I Don’t Care Who Writes a Nation’s Laws . . . If I Can Write Its Economic Textbooks

Paul Samuelson? Andrew Fletcher of Saltoun? Percy Bysshe Shelley? Mary Shelley? Sylvia Nasar?

Question for Quote Investigator: The cultural impact of economic thought has been enormous. Apparently, a famous economist once said something like this:

I don’t care who writes a nation’s laws if I can write its economic textbooks.

Would you please help me to identify this economist and find a citation?

Reply from Quote Investigator: Nobel-Prize winning economist Paul Samuelson published the perennially popular textbook “Economics” beginning in 1948. Twenty editions have appeared during subsequent decades.

In 1990 Samuelson wrote the foreword to “The Principles of Economics Course: A Handbook for Instructors”, and he employed the quotation. Boldface added to excerpts by QI:[ref] 1990, The Principles of Economics Course: A Handbook for Instructors, Edited by Phillip Saunders and William B. Walstad, Section: Foreword by Paul A Samuelson, Date: October 1988, Quote Page ix, McGraw-Hill Publishing Company, New York. (Verified with scans) [/ref]

“Poets are the unacknowledged legislators of the World.” It was a poet who said that, exercising occupational license. Some sage, it may have been I, declared in similar vein: “I don’t care who writes a nation’s laws—or crafts its advanced treaties—if I can write its economic textbooks.” The first lick is the privileged one, impinging on the beginner’s tabula rasa at its most impressionable state.

Paul Samuelson’s phrasing was humorously tentative, but QI believes that he deserves credit for the remark under examination. When Samuelson crafted his remark he was deliberately alluding to a family of previous remarks about the powerful cultural influence of music and poetry.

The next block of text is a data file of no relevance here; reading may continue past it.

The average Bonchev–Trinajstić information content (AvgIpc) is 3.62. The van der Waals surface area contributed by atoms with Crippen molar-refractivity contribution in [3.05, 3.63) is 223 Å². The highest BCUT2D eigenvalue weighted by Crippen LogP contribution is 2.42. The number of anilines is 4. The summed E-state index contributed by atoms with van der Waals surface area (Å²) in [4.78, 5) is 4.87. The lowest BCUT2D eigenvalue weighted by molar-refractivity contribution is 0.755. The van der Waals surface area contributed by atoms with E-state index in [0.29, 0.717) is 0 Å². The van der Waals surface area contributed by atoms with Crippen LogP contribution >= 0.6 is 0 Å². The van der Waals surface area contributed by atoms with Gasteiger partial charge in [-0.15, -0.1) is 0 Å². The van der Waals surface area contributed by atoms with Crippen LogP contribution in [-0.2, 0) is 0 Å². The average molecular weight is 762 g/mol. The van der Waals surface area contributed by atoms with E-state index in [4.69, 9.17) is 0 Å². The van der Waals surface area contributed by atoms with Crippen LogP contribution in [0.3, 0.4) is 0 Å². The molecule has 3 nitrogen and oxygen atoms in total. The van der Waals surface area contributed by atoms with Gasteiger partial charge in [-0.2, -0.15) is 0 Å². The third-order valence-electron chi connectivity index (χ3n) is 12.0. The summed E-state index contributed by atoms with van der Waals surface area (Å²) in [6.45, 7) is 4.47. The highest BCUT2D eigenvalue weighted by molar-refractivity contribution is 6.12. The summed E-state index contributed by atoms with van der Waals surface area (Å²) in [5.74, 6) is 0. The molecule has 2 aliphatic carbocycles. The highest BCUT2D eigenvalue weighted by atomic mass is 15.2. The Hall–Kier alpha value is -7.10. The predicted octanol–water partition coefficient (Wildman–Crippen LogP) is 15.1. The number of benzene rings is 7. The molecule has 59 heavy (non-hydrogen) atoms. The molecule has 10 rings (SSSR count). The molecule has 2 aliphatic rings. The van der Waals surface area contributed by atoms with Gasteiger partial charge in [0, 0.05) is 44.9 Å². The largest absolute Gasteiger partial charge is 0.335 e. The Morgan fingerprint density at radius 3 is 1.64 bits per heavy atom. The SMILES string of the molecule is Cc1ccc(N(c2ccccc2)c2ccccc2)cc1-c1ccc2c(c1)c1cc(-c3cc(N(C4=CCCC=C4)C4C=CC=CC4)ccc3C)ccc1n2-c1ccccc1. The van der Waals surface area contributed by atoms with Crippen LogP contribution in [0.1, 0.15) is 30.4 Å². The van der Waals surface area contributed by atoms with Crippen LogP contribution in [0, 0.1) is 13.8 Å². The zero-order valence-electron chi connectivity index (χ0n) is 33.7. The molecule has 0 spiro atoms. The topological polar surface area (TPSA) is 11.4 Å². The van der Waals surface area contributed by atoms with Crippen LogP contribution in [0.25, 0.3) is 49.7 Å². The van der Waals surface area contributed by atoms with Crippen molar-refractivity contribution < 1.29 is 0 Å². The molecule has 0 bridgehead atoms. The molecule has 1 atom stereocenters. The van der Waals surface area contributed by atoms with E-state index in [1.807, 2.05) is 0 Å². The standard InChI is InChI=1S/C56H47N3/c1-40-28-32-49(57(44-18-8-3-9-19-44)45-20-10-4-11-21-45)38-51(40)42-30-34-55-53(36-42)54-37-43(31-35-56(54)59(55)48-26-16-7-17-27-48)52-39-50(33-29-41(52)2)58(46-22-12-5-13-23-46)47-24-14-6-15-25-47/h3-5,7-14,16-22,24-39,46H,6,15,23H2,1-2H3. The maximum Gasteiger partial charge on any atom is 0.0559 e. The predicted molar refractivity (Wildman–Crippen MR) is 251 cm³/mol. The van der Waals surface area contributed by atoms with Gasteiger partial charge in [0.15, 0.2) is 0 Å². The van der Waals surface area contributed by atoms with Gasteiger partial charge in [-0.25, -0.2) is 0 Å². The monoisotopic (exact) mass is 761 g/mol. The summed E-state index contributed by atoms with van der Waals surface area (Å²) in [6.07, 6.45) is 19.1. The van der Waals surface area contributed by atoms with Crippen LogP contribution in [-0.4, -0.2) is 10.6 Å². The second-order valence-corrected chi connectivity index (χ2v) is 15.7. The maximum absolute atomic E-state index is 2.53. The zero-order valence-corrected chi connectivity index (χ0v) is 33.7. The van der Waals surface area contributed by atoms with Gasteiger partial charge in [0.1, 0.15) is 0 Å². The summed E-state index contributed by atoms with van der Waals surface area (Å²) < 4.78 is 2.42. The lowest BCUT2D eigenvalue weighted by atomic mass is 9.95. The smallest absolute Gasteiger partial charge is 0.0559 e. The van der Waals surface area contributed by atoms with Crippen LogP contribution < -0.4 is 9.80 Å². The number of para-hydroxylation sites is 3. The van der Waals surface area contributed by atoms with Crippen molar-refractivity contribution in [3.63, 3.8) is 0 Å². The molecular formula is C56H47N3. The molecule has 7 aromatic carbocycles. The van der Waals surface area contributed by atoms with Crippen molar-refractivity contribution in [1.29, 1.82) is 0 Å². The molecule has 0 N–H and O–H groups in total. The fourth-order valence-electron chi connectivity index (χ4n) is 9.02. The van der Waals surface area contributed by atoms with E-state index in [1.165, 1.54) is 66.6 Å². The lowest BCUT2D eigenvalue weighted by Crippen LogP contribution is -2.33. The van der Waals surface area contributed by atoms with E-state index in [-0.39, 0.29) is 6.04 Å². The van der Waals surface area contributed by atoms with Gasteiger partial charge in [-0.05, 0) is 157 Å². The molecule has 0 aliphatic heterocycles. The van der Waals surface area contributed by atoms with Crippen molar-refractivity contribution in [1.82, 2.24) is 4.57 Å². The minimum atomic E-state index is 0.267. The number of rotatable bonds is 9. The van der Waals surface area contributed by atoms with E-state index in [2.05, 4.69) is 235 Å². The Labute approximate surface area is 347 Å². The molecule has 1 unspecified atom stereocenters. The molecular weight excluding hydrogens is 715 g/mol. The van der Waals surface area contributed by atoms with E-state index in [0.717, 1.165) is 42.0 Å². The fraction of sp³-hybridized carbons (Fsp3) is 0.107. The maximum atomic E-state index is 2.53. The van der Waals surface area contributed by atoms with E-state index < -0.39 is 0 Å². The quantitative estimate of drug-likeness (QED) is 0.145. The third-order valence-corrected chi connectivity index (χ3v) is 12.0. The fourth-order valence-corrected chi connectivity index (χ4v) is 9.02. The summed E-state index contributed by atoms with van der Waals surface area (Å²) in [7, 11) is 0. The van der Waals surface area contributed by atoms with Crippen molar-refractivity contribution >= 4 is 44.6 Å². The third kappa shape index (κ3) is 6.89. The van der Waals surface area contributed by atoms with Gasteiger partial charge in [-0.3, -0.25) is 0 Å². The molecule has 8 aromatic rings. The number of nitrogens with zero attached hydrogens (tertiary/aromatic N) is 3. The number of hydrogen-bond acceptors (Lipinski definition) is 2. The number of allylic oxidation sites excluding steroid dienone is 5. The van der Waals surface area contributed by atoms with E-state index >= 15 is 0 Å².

In 1704 Andrew Fletcher of Saltoun published “An Account of a Conversation Concerning a Right Regulation of Governments for the Common Good of Mankind”, and he attributed a pertinent remark about music to an anonymous wise man. This remark used the same template as Samuelson’s comment:[ref] 1704, An Account of a Conversation Concerning a Right Regulation of Governments for the Common Good of Mankind: In a Letter to the Marquiss of Montrose, the Earls of Rothes, Roxburg, and Hadington, from London the 1st of December, 1703, Author: Andrew Fletcher, Quote Page 10, Printed in the Year 1704 in Edinburgh, Scotland. (Google Books Full View) link [/ref]

. . . a very wise man . . . believed if a man were permitted to make all the Ballads, he need not care who should make the Laws of a Nation. And we find that most of the antient Legislators thought they could not well reform the manners of any City without the help of a Lyric, and sometimes of a Dramatic Poet.

Additional detailed information is available in the Quote Investigator article on the Medium website which is available here.

Exit mobile version